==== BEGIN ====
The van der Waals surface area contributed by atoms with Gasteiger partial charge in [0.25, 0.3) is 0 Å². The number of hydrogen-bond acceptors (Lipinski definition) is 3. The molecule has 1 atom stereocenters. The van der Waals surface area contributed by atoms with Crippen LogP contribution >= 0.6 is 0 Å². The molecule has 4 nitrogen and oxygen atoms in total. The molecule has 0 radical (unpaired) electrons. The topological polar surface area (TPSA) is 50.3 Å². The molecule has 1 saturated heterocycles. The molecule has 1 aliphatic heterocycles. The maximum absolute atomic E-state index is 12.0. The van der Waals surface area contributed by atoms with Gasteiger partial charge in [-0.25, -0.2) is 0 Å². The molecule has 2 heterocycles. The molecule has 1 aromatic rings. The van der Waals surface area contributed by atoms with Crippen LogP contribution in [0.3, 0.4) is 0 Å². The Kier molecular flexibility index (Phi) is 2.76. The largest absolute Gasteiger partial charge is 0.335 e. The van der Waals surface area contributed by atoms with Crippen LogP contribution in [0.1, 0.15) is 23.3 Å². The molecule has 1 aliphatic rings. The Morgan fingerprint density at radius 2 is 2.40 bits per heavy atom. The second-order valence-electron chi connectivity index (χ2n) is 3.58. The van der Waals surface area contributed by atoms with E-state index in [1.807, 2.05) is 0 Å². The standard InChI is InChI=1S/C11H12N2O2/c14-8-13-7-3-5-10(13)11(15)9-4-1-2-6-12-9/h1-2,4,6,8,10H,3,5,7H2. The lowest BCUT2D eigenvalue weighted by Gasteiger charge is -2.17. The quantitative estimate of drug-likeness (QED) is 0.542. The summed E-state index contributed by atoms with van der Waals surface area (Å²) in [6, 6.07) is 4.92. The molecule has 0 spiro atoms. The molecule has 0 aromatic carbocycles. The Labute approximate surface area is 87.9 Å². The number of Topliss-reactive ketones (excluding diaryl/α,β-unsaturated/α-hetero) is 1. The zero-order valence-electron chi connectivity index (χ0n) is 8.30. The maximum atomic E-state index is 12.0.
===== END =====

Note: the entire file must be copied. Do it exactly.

The van der Waals surface area contributed by atoms with Gasteiger partial charge in [0.25, 0.3) is 0 Å². The number of hydrogen-bond acceptors (Lipinski definition) is 3. The molecule has 1 atom stereocenters. The van der Waals surface area contributed by atoms with Crippen LogP contribution >= 0.6 is 0 Å². The molecule has 4 nitrogen and oxygen atoms in total. The molecule has 0 radical (unpaired) electrons. The topological polar surface area (TPSA) is 50.3 Å². The molecule has 1 saturated heterocycles. The molecule has 1 aliphatic heterocycles. The maximum absolute atomic E-state index is 12.0. The van der Waals surface area contributed by atoms with Gasteiger partial charge in [-0.25, -0.2) is 0 Å². The molecule has 2 heterocycles. The molecule has 1 aromatic rings. The van der Waals surface area contributed by atoms with Crippen LogP contribution in [0.3, 0.4) is 0 Å². The Kier molecular flexibility index (Phi) is 2.76. The largest absolute Gasteiger partial charge is 0.335 e. The van der Waals surface area contributed by atoms with Crippen LogP contribution in [0.1, 0.15) is 23.3 Å². The molecule has 1 aliphatic rings. The Morgan fingerprint density at radius 2 is 2.40 bits per heavy atom. The second-order valence-electron chi connectivity index (χ2n) is 3.58. The van der Waals surface area contributed by atoms with E-state index in [1.807, 2.05) is 0 Å². The standard InChI is InChI=1S/C11H12N2O2/c14-8-13-7-3-5-10(13)11(15)9-4-1-2-6-12-9/h1-2,4,6,8,10H,3,5,7H2. The lowest BCUT2D eigenvalue weighted by Gasteiger charge is -2.17. The quantitative estimate of drug-likeness (QED) is 0.542. The summed E-state index contributed by atoms with van der Waals surface area (Å²) in [6, 6.07) is 4.92. The molecule has 0 spiro atoms. The molecule has 0 aromatic carbocycles. The Labute approximate surface area is 87.9 Å². The number of Topliss-reactive ketones (excluding diaryl/α,β-unsaturated/α-hetero) is 1. The zero-order valence-electron chi connectivity index (χ0n) is 8.30. The maximum atomic E-state index is 12.0.